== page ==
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Japan sees 'paradigm shift' in relationship with Saudi Arabia, say diplomats - ASHARQ AL-AWSAT English Archive
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Saudi Arabian Crown Prince Salman Bin Abdulaziz, left, is greeted by Japanese Prime Minister Shinzo Abe for their talks at the prime minister's official residence in Tokyo on February 19, 2014. (AFP Photo/Pool/Yoshikazu Tsuno)

Saudi Arabian Crown Prince Salman Bin Abdulaziz, left, is greeted by Japanese Prime Minister Shinzo Abe for their talks at the prime minister’s official residence in Tokyo on February 19, 2014. (AFP Photo/Pool/Yoshikazu Tsuno)

Riyadh, Asharq Al-Awsat—Following Crown Prince Salman Bin Abdulaziz’s visit to Japan last week, a number of Japanese diplomats have said the visit will lead to a “paradigm shift” in economic and diplomatic ties with Saudi Arabia.

Speaking to Asharq Al-Awsat, a Japanese diplomatic envoy in Riyadh said: “Japan is ranked fourth in the list of investors in Saudi Arabia and we expect more mutual investment between the two countries. We also expect more Japanese projects in Saudi Arabia  . . . water desalination, energy and other projects.”

He added that Crown Prince Salman Bin Abdulaziz’s visit to Japan reiterated the depth of the historic relations between the two countries, and that it would lead to a “paradigm shift” in future relations.

Yasunari said the visit had strengthened cooperation between a number of ministries, and that there had been agreements between foreign ministries of both countries, and one between their defense and finance ministries, as well as others.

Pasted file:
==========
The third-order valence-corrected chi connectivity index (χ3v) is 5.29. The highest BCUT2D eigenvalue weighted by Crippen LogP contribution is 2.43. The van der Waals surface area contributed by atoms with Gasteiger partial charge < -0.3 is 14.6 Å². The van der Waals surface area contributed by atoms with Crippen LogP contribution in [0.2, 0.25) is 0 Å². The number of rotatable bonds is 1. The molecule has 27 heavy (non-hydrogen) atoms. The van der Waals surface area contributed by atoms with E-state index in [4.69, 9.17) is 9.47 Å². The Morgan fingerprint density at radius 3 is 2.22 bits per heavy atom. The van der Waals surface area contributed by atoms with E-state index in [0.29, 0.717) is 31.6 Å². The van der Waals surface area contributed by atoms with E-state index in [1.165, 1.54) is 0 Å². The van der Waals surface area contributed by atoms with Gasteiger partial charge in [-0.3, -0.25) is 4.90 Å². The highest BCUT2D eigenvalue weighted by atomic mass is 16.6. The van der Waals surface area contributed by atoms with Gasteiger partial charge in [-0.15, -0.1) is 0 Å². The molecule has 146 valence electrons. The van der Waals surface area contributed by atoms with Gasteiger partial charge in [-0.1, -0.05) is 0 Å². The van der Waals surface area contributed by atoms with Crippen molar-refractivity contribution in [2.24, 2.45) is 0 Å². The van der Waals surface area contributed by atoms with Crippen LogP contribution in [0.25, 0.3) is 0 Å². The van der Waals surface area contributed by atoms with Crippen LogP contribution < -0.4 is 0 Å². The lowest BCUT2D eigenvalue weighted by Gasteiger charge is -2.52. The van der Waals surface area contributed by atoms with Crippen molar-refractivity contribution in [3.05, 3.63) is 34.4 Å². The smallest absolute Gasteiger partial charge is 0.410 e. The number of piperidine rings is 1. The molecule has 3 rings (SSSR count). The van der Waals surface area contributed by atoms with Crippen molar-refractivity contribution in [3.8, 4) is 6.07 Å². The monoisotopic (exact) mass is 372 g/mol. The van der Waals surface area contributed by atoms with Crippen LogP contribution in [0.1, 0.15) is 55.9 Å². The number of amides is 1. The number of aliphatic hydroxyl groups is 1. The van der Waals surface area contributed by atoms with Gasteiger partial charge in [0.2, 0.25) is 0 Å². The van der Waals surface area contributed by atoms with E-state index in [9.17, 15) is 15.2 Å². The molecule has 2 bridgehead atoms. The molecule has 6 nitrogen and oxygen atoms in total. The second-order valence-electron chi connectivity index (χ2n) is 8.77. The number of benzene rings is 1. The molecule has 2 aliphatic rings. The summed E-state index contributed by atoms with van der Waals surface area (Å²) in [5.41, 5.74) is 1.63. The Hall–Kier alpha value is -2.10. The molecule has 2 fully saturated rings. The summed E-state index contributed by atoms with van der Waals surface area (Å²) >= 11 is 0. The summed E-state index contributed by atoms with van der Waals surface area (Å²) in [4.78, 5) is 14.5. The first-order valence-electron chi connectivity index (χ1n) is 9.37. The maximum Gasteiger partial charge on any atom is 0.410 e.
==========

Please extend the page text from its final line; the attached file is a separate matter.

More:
Crown Prince Salman’s visit follows Japanese Prime Minister Shinzo Abe’s to Saudi Arabia last year, when both sides agreed on a comprehensive partnership in a number of economic fields.

Both visits coincide with a time when Japan’s economy continues to struggle.

With few natural resources of its own, and as it continues to reel from the aftermath of the Fukushima nuclear plant meltdown in 2011, Japan is seeking to diversify its energy sources, particularly in the Middle East

Since the 2011 nuclear disaster, all Japan’s nuclear power reactors—previously contributing some 30 percent of the nation’s entire energy needs—have been offline, leading it to turn its attention to other sources such as liquefied natural gas (LNG), of which it has now become the world’s number one importer, and oil.

Japan currently imports more oil from Saudi Arabia than any other country.

Also commenting on the visit, Takashi Shruti, political secretary of the Japanese Embassy in Riyadh, told Asharq Al-Awsat: “This visit shows that Saudi–Japanese relations are more than strategic, and we are eager to strengthen these relations in various fields.”

He pointed out that the last few years had seen a progressive growth in the relationship, particularly following the visit by Prime Minister Abe to Saudi Arabia in April 2013.

Shruti said Saudi Arabia enjoyed a stable economy and social security under the leadership of the Custodian of the Two Holy Mosques King Abdullah, part of the reason Japan was eager to strengthen these relations.

He said he expected the visit to contribute to developing trade exchange and economic cooperation between the two countries, in addition to developing cooperation at the political level and coordination on international issues in general, and regional issues in particular, notably Iran, Iraq and Syria.